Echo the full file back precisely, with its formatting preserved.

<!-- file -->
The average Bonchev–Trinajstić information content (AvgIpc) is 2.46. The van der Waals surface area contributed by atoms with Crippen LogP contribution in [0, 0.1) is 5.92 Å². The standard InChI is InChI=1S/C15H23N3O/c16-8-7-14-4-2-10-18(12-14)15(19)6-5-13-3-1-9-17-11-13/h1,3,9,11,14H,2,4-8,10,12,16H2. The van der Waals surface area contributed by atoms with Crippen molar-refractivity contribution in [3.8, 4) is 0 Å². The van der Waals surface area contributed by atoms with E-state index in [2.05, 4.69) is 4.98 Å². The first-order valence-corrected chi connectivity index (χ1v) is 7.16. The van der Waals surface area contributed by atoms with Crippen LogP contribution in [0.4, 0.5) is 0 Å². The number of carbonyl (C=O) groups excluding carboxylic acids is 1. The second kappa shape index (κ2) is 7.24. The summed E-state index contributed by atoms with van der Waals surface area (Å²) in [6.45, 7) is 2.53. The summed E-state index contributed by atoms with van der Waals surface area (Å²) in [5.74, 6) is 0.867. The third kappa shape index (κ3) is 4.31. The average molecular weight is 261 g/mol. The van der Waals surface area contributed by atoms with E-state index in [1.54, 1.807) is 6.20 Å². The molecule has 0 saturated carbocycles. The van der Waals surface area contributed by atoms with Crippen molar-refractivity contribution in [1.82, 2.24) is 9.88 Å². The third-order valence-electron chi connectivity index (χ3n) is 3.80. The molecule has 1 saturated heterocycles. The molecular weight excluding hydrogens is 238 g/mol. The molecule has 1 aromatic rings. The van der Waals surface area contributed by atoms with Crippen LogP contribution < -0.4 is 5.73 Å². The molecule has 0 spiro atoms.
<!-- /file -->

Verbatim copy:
The average Bonchev–Trinajstić information content (AvgIpc) is 2.46. The van der Waals surface area contributed by atoms with Crippen LogP contribution in [0, 0.1) is 5.92 Å². The standard InChI is InChI=1S/C15H23N3O/c16-8-7-14-4-2-10-18(12-14)15(19)6-5-13-3-1-9-17-11-13/h1,3,9,11,14H,2,4-8,10,12,16H2. The van der Waals surface area contributed by atoms with Crippen molar-refractivity contribution in [3.8, 4) is 0 Å². The van der Waals surface area contributed by atoms with E-state index in [2.05, 4.69) is 4.98 Å². The first-order valence-corrected chi connectivity index (χ1v) is 7.16. The van der Waals surface area contributed by atoms with Crippen LogP contribution in [0.4, 0.5) is 0 Å². The number of carbonyl (C=O) groups excluding carboxylic acids is 1. The second kappa shape index (κ2) is 7.24. The summed E-state index contributed by atoms with van der Waals surface area (Å²) in [6.45, 7) is 2.53. The summed E-state index contributed by atoms with van der Waals surface area (Å²) in [5.74, 6) is 0.867. The third kappa shape index (κ3) is 4.31. The average molecular weight is 261 g/mol. The van der Waals surface area contributed by atoms with E-state index in [1.54, 1.807) is 6.20 Å². The molecule has 0 saturated carbocycles. The van der Waals surface area contributed by atoms with Crippen molar-refractivity contribution in [1.82, 2.24) is 9.88 Å². The third-order valence-electron chi connectivity index (χ3n) is 3.80. The molecule has 1 saturated heterocycles. The molecular weight excluding hydrogens is 238 g/mol. The molecule has 1 aromatic rings. The van der Waals surface area contributed by atoms with Crippen LogP contribution < -0.4 is 5.73 Å². The molecule has 0 spiro atoms.